Caroline Flack: Her Life and Death (Channel 4), is an effective, traditional hour-long documentary remembering the TV presenter, who died by suicide just over a year ago. Through archive footage and interviews with her mother, twin sister, agents, producers and other close friends and colleagues, including Olly Murs and Dermot O’Leary, it tells the story of “Carrie”, a brilliant and charismatic young woman who could improve the mood of any room she entered. In a cutthroat and demanding world, she rose rapidly to win two of the most high-profile presenting gigs in the country: Love Island and The X Factor.
Yet in achieving her dream of fame, Flack found herself in a position to which her personality was completely unsuited. She craved affirmation but couldn’t handle criticism yet was addicted to reading negative comments about herself on social media. The abuse intensified when she suffered a career setback or her love life was in the news, which it often was thanks to tabloid-friendly dalliances with Prince Harry and Harry Styles. Those closest to her tried to stop her reading this stuff, to little effect. She seems to have found heartbreak just as hard to handle. Perhaps they are two sides of the same mechanism.
Amid all the sympathy and celebration, the incident that sent Flack into a fatal depressive spiral gets less attention. In December 2019, she was arrested for an incident at her home in which she allegedly hit her then-boyfriend Lewis Burton – not one of the film’s interviewees – while he was sleeping. The film acknowledges the charges without dwelling on them, preferring instead to focus on a narrative that Flack had always gone for odd men, and that she’d caught Burton texting another woman. In other circumstances, this might seem a bit like victim-blaming. Burton himself tried to drop the charges, which were pressed by the CPS anyway. She died before it came to trial.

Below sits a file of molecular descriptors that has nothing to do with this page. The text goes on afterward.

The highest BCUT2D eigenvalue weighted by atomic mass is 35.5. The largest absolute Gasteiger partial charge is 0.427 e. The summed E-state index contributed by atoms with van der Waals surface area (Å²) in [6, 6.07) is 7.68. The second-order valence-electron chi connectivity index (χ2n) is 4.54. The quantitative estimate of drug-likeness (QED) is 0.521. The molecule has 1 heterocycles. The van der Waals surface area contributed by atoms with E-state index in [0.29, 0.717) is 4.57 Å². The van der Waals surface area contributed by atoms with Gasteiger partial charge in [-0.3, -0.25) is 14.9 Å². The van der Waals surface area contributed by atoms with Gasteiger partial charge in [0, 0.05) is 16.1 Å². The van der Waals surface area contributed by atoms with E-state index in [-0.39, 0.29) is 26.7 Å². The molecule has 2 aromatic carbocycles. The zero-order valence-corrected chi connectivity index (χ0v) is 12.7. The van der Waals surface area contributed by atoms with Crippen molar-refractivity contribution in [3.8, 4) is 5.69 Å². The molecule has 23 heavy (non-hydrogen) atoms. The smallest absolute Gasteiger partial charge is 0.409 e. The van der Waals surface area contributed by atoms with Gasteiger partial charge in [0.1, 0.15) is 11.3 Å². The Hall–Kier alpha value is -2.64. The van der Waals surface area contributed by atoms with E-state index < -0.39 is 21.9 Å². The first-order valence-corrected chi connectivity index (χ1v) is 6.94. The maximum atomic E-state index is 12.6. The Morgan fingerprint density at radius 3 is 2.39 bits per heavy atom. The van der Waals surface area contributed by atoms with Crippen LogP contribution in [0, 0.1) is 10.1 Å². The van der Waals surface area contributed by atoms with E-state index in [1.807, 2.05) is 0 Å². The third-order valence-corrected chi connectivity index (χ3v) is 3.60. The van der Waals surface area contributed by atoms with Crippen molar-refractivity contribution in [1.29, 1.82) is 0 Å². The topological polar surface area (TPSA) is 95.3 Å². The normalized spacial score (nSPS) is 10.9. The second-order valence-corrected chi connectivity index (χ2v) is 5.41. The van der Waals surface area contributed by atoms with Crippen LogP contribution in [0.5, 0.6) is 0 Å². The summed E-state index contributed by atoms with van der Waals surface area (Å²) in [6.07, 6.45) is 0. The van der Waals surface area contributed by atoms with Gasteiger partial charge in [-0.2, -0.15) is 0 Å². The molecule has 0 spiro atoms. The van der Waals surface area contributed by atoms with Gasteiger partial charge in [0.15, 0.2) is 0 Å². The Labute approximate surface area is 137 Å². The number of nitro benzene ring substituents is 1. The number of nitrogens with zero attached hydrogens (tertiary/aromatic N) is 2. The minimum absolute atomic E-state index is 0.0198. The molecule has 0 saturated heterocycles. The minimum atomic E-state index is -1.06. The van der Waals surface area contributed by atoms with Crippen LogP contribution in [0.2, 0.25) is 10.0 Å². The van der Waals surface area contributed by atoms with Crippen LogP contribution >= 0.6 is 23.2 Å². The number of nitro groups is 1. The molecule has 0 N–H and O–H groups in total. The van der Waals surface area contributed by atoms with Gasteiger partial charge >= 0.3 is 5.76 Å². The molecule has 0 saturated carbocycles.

Nobody could expect her family and friends to do anything other than defend and celebrate her in a film like this. In the documentary’s most moving moments, as when her sister is asked what she’d say to her and she can’t reply, it’s evident they’re still coming to terms with their loss. Yet there is also the niggling feeling that the documentary is glossing over an assault charge.
The film suggests that Flack’s reluctance to share her mental health problems publicly made it more difficult for her to defend herself. It’s possible to sympathise with her, while believing that a charge of domestic abuse ought to be taken seriously.
Between Meghan Markle’s interview with Oprah and the Britney Spears documentary, the treatment of women in the public eye has been under renewed scrutiny recently. There was a horrible element of misogyny in how Flack was treated by the press. Social media is a swamp. Flack’s was the fourth suicide of people associated with Love Island. Everyone associated with this destructive circus, critics included, ought to think about their complicity. But at the heart of Flack’s short, sad life is a conundrum: how can you tell if you’re cut out for fame before it’s too late? The answer has to come from within, or from those who know you best. You can’t put it to the public.
You can find helpful tips on how to start a conversation, or if you are worried about someone else, on Samaritans website. You can contact the Samaritans helpline by calling 116 123. The helpline is free and open 24 hours a day every day of the year. You can also contact Samaritans by emailing firstname.lastname@example.org. The average response time is 24 hours
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